Diamonds are brought back to the surface in a rare form of molten rock, or magma. that originates at great depths, which rises and erupts in small but violent volcanoes. When cooled, just beneath such volcanoes is a carrot-shaped "pipe" filled with volcanic rock, mantle fragments, and embedded diamonds. Diamonds also form as a result of the immense pressures created by meteor impacts. Meteorites also experience impacts themselves and can contain diamonds. And the most ancient meteorite material contains star dust, the remnants of the death of stars. Some of this star dust are very small diamonds and are older than the solar system itself. New studies indicate that they formed more than 5 billion years ago in flashes of radiation from dying red-giant stars into surrounding clouds of methane-rich gas. If you would like to learn more about diamonds, please click <A HREF="http://www.amnh.org/exhibitions/diamonds/composition.html">here</A> to visit a great web site by the American Museum of Natural History. If you would like to learn how diamonds are graded, please click <A HREF="http://csu.rbcmail.ru/DiamondGrading.htm">here</A>.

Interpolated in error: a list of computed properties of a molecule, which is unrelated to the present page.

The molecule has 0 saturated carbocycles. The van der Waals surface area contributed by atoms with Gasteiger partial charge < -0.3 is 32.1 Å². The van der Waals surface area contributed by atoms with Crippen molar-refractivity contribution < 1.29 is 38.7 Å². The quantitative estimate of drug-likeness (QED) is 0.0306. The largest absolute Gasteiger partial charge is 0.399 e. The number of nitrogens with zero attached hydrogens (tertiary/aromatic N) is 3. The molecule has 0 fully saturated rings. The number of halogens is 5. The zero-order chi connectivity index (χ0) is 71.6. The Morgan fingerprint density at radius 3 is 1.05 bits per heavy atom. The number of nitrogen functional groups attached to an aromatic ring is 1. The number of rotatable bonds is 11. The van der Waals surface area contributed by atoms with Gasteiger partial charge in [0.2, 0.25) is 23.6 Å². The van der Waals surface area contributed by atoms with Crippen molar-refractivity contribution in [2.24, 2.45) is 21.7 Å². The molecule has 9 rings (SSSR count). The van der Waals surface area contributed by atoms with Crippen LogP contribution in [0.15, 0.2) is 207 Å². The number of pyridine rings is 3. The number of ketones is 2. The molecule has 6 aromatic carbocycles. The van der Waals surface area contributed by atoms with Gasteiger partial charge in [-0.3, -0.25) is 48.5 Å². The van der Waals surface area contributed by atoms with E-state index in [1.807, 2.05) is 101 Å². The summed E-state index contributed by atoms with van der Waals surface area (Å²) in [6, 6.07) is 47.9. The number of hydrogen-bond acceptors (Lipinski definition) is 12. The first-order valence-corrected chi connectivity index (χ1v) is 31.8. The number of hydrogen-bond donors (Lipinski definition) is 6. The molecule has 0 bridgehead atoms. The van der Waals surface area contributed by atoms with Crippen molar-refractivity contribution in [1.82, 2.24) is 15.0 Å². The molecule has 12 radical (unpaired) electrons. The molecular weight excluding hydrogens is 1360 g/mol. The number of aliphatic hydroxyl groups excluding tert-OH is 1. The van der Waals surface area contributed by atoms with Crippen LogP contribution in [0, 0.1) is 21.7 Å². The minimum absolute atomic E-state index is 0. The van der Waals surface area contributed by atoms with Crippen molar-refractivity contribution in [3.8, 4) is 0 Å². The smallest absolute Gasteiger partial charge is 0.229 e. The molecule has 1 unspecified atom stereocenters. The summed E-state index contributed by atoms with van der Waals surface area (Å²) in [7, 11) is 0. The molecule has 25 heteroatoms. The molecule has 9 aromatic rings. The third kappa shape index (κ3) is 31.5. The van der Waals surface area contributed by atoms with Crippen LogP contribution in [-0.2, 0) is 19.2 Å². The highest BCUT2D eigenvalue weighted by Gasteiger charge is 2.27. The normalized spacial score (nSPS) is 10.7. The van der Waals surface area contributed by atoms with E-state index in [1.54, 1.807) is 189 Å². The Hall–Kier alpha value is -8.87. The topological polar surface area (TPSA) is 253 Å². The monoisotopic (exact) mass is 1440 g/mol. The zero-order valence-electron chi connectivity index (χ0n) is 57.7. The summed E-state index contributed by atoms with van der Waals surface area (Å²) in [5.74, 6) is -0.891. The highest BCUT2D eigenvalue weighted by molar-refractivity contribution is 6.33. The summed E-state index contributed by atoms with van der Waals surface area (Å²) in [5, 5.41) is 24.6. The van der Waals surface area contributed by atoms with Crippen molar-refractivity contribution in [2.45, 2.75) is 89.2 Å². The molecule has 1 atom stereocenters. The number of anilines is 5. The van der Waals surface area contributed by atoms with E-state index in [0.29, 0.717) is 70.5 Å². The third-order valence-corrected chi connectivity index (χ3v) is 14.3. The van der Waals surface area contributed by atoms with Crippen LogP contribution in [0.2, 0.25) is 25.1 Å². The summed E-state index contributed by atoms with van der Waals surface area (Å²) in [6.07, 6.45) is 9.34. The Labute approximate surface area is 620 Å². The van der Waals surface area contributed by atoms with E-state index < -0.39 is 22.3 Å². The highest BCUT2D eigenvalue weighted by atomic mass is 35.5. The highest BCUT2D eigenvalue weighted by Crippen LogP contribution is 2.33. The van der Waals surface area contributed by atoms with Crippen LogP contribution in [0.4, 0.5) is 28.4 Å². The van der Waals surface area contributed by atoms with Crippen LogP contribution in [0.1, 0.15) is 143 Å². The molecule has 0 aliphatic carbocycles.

8/23/2013 12:00:00 AM
Follow Me on Pinterest

If you have any questions about this item, please ask
SEND Cancel


Contact Information

Quick Navigation

Copyright 2011.